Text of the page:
The alga Melosira arctica, which grows under Arctic sea ice, contains ten times as many microplastic particles as the surrounding seawater, according to a study led by the German Alfred Wegener Institute, Helmholtz Centre for Polar and Marine Research (AWI) and published on Friday, reported Xinhua.
"We have finally found a plausible explanation for why we always measure the largest amounts of microplastics in the area of the ice edge, even in deep-sea sediment," Melanie Bergmann, head of the research team, said in a statement.
During an expedition with the research vessel Polarstern in the summer of 2021, the team collected samples of Melosira algae and the surrounding water from ice floes. The samples were then analyzed by the Ocean Frontier Institute (OFI), Dalhousie University, and the University of Canterbury.
Once entrapped in the algal slime, the microplastics travel "as if in an elevator to the seafloor, or are eaten by marine animals," Deonie Allen of the University of Canterbury and Birmingham University explained.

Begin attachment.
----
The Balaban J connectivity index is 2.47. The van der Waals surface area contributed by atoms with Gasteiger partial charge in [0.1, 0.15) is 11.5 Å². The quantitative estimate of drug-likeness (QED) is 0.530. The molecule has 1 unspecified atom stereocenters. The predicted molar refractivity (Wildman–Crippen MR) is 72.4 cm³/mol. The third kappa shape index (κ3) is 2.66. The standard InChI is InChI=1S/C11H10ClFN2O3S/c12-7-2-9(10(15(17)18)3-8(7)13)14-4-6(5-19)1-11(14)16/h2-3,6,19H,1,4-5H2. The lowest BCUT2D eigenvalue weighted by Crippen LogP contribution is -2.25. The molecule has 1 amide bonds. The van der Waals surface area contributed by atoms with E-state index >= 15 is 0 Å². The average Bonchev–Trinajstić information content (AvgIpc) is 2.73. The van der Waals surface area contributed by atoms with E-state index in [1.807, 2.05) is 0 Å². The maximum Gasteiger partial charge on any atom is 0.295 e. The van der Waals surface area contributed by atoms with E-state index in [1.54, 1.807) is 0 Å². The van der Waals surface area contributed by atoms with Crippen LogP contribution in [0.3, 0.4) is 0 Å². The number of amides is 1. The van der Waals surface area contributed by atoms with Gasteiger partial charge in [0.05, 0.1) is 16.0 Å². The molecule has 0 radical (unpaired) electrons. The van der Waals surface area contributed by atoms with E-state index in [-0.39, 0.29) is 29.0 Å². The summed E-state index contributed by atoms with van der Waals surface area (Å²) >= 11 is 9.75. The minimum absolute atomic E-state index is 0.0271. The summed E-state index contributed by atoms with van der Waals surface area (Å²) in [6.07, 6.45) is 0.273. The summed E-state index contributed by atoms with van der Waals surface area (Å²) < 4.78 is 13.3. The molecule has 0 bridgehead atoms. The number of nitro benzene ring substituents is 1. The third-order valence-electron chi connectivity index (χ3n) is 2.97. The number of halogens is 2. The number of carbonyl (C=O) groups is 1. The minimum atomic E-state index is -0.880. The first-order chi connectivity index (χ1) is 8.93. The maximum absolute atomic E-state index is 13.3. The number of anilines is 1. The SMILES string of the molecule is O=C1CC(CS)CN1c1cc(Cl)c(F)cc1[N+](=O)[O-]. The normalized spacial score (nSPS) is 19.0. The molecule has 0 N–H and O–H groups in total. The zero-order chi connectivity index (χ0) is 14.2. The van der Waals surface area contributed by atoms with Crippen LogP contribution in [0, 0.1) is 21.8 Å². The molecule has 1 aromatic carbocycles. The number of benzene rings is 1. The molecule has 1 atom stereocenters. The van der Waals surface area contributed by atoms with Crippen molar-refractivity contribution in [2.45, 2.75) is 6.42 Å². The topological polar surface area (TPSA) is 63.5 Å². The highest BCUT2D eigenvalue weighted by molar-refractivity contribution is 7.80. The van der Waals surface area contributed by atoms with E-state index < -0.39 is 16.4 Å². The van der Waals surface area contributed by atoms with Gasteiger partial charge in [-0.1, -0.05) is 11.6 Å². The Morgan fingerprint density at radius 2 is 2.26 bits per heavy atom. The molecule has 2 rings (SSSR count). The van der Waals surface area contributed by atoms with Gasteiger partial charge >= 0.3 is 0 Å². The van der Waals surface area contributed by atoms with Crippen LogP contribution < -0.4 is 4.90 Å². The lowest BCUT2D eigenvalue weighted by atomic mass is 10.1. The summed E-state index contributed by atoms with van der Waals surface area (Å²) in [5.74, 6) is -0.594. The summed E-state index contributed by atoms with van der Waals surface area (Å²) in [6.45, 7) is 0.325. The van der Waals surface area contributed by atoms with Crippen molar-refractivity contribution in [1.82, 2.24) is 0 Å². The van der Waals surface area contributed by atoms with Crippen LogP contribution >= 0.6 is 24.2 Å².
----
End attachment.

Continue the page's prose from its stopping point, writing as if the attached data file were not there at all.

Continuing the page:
Because ice algae are an important source of food for many deep-sea organisms, microplastic can enter the food web. An earlier study had already shown that ice algae were also an important food source at the sea surface. This "could explain why microplastics were particularly widespread among ice-associated zooplankton organisms," AWI said.
As zooplankton is eaten by fish, which in turn are eaten by seabirds, microplastics could also enter the human food chain, the study found. The detailed analysis identified numerous types of plastics in the Arctic, including polyethylene, polyester, polypropylene, nylon and acrylic.
"Plastic waste and consequently microplastics are a global problem that no country can tackle alone," a spokesperson of the German Federal Environment Agency (UBA) told Xinhua on Friday.
The Artic in particular is "suffering from waste carried in from other regions of the world by ocean currents, river systems and air currents," the spokesperson said. International efforts are needed to "start very early in the life cycle of plastic products to prevent waste instead of disposing of it downstream."
Plastic pollution has become a global problem. Of the 9.2 billion tonnes of plastic produced between 1950 and 2017, approximately 7 billion tonnes ended up as waste in landfills or dumped, according to United Nations (UN) estimates.
Back in March 2022, 175 nations agreed at the UN Environment Assembly in Nairobi to develop a legally binding agreement on plastic pollution by 2024.